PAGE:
The central question Justice Mosley sought to answer in assessing whether the threshold for invoking the Act was met was what evidence was before cabinet when they recommended that the prime minister invoke the Act, and whether that evidence could suffice to form a reasonable basis for its invocation.

The decision is important for its swift rejection of the essentially untrammeled deference to the executive that the attorney general’s office argued for in its submissions on the standard of review (essentially, how critical of an eye a reviewing judge should use when reviewing a government decision). Mosley noted the AG’s gobsmacking assertion that extraordinary deference is due to cabinet in reviewing its decision because of its status “at the apex of the Canadian executive.” The AG was essentially arguing for unconstrained executive powers to impose war measures.

Justice Mosley rejected the AG’s proposition entirely, finding that cabinet is certainly owed deference—it needs to respond to a fluid situation quickly—but only within the constraints of the law and its objective thresholds. The Act was clearly aimed at this specific type of constraint and was designed to provide guardrails to the executive as they weighed invoking the tremendous powers delegated by the Act. There cannot be absolute discretion when invoking emergency powers.

Like Justice Rouleau, Justice Mosley notes that much of the breakdown that occurred during the Freedom Convoy was attributable not to an actual inability of the Ottawa police to properly enforce the rule of law, but rather to a breakdown in leadership and communications. Here, there is a sharp contrast in judgment. While Rouleau concluded in his report that this functional breakdown in policing could amount to an actual inability of existing laws and police powers to handle the crisis, Mosley says this is a misplaced justification for the Act and cannot furnish the Act’s requirement that it be used only as a last resort: “The GIC cannot invoke the Emergencies Act because it is convenient, or because it may work better than other tools at their disposal or available to the provinces.”

In her presser immediately following the release of the decision, Deputy Prime Minister Chrystia Freeland reprised her argument at the Rouleau Commission hearings that economic harm, in particular the border blockades at Coutts and Windsor—both of which were cleared before the Act’s invocation—posed a threat to national security: “I would just remind Canadians how serious the situation was when we took that decision….our national security, which includes our national economic security, was under threat.” Justice Mosley doesn’t accept this economic rationale, because “threats to the security of Canada” in the Act are explicitly stated to mean the same thing as it means under section 2 of the CSIS Act definition, and that is based on the government’s justification: “the threat or use of acts of serious violence against persons or property.” 

As a result, the judge rejected the government’s assertion that loss of trade, or economic harm, could constitute “serious violence.” The main question in assessing the reasonableness of cabinet’s decision, then, is whether “there were reasonable grounds to believe that the people protesting in Ottawa and elsewhere across Canada had engaged in activities directed toward or in support of the threat or use of acts of serious violence against persons or property.” There was nothing in the record to suggest this conclusion.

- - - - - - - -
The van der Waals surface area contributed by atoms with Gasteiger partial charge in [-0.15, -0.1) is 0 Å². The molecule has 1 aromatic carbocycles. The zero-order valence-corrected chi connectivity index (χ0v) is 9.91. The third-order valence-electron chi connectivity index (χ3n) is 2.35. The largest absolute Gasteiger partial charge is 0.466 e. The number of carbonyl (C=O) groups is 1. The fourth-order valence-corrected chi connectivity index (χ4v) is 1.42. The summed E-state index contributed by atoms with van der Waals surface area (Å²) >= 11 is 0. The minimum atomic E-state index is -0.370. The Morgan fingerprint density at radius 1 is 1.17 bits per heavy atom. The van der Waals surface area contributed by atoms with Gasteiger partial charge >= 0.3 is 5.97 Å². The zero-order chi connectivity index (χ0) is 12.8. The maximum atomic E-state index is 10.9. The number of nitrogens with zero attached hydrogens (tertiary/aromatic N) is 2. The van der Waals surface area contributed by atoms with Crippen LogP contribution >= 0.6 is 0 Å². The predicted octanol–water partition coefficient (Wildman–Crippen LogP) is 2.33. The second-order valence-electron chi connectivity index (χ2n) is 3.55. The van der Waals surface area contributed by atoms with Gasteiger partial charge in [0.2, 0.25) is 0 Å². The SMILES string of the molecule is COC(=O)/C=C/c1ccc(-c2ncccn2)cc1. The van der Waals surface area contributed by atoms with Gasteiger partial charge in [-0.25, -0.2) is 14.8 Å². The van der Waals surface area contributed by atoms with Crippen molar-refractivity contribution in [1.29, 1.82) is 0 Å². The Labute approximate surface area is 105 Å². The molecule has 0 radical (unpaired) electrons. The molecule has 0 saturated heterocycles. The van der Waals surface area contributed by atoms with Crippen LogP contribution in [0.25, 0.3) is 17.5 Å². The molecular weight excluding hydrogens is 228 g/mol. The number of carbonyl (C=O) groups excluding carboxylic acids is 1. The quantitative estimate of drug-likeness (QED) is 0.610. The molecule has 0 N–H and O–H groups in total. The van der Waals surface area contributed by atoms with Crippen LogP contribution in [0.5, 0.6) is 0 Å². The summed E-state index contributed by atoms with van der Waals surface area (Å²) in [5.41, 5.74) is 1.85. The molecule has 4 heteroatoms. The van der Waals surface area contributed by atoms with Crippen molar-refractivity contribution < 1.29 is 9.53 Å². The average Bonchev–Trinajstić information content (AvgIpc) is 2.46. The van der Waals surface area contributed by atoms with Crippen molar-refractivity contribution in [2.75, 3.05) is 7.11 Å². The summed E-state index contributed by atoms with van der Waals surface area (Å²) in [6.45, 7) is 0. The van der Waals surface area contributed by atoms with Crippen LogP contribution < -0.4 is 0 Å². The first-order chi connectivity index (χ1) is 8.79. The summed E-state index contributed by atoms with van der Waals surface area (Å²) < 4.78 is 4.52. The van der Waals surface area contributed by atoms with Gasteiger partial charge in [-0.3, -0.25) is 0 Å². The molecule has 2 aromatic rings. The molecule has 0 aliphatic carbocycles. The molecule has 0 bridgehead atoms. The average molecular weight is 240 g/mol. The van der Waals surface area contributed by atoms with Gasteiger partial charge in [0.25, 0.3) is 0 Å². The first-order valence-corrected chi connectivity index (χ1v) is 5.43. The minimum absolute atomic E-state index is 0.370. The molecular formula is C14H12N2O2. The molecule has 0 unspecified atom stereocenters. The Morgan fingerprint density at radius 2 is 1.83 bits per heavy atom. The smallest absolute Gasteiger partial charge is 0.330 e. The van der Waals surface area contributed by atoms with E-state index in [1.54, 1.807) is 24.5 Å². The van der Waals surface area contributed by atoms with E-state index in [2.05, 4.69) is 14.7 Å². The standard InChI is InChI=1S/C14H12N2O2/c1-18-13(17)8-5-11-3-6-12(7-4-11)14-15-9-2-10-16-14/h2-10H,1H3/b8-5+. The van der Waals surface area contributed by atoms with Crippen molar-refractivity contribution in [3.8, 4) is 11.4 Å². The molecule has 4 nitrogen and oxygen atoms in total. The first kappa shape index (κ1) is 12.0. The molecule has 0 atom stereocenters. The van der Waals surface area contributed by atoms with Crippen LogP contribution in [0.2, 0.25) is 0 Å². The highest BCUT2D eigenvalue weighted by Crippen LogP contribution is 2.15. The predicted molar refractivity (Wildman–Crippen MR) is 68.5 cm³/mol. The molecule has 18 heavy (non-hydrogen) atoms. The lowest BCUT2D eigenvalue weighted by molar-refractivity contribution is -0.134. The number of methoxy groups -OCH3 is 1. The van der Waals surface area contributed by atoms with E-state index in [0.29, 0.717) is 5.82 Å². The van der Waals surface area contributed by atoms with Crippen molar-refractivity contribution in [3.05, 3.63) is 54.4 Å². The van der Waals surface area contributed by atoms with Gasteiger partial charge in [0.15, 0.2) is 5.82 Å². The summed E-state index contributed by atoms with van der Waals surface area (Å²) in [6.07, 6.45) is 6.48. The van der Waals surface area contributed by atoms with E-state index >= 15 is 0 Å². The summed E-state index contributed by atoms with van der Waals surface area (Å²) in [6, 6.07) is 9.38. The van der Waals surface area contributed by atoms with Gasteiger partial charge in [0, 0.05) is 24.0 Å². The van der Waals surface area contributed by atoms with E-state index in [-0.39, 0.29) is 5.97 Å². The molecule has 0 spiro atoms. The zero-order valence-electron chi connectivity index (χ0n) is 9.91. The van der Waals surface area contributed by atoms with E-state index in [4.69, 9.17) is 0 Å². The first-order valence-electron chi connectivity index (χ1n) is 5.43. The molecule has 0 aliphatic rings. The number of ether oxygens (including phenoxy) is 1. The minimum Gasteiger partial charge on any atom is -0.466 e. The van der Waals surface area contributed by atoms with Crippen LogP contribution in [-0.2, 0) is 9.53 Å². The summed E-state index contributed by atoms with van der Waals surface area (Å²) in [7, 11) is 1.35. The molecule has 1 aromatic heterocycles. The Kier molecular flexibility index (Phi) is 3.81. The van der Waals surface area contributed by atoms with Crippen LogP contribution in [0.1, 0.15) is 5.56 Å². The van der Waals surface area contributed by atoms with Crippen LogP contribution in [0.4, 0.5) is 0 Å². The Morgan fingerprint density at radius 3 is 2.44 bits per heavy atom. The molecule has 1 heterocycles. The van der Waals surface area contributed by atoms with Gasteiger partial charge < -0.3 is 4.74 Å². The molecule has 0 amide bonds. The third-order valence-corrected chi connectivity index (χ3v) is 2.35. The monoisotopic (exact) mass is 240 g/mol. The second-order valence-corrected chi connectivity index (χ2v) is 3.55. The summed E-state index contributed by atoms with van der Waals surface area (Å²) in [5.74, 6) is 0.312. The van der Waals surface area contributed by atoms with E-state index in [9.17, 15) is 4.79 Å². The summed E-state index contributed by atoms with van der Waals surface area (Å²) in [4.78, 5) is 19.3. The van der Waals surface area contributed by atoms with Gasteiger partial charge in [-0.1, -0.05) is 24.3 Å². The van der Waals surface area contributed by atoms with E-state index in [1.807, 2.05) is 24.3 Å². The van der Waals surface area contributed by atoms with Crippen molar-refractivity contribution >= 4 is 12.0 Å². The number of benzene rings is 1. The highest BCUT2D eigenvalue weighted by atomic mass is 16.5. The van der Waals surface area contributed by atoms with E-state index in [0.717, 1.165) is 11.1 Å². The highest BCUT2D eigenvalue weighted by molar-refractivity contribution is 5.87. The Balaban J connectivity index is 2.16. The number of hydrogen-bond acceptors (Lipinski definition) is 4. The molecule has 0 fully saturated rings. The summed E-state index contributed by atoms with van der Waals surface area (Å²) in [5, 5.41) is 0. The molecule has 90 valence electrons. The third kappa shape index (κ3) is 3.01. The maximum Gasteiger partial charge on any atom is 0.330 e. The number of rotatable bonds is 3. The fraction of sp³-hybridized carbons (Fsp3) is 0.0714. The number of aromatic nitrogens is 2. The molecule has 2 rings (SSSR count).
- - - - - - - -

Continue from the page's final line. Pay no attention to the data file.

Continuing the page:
Intriguingly, the judge presented a possible legislative path for the government to take in response to his findings: amend the Emergencies Act to remove its link to the CSIS Act: “It may be that Parliament will wish to revisit the question of whether the CSIS Act definition […] adequately covers the different harms […]. This Court can only apply the law as it finds it.”

That would be a terrible mistake. The Act’s incorporation of an external security standard in place of the CSIS Act was intended by its drafters for exactly a circumstance that would eventually lead to a set of eyes to look for the threat of violence and come up short. It was designed to allow a second set of inputs, dialled into the issue of national security, but without the same political incentives as cabinet, to support cabinet’s conclusion that a national emergency existed.

Prime Minister Justin Trudeau speaks about the Public Order Emergency Commission report on the Liberal government’s use of the Emergencies Act, in Ottawa, Friday, Feb.17, 2023. Adrian Wyld/The Canadian Press.

In his review of the regulations and economic order imposed after the invocation of the Act—which allowed police extraordinary powers to stop peaceful protests, criminalize those protesting government policy without participating in blockades, and freeze bank accounts without a warrant, Justice Mosley found the regulations violated the right to free expression, because they captured constitutionally protected peaceful speech. He also found the economic order directing financial institutions to freeze bank accounts and disclose the financial information of any “designated person” (even without any reasonable or probable grounds to believe that person committed an offense) violated the right against unreasonable search and seizure. Neither violation was justified under section 1 of the Charter.

Finally, the decision is a happy vindication for the work of public interest litigants, such as the legal charity I am fortunate to direct, the Canadian Constitution Foundation. In his conclusion, Justice Mosley reflects with unusual candour about his priors going into the hearings. He admits that he “was leaning to the view that the decision to invoke the EA was reasonable.” But upon second-order thinking and careful deliberation “about the evidence and submissions, particularly those of [ civil liberties groups] the CCLA and CCF,” he was brought around to the sober reflection that invoking nationwide emergency powers cannot be countenanced in response to even extraordinarily disruptive and messy protest. 

Justice Mosley’s decision serves as an enduring interpretation of the Emergencies Act but also underscores the vital role of the judiciary in maintaining a careful balance between executive authority and constitutional rights, especially in times of real or perceived crisis.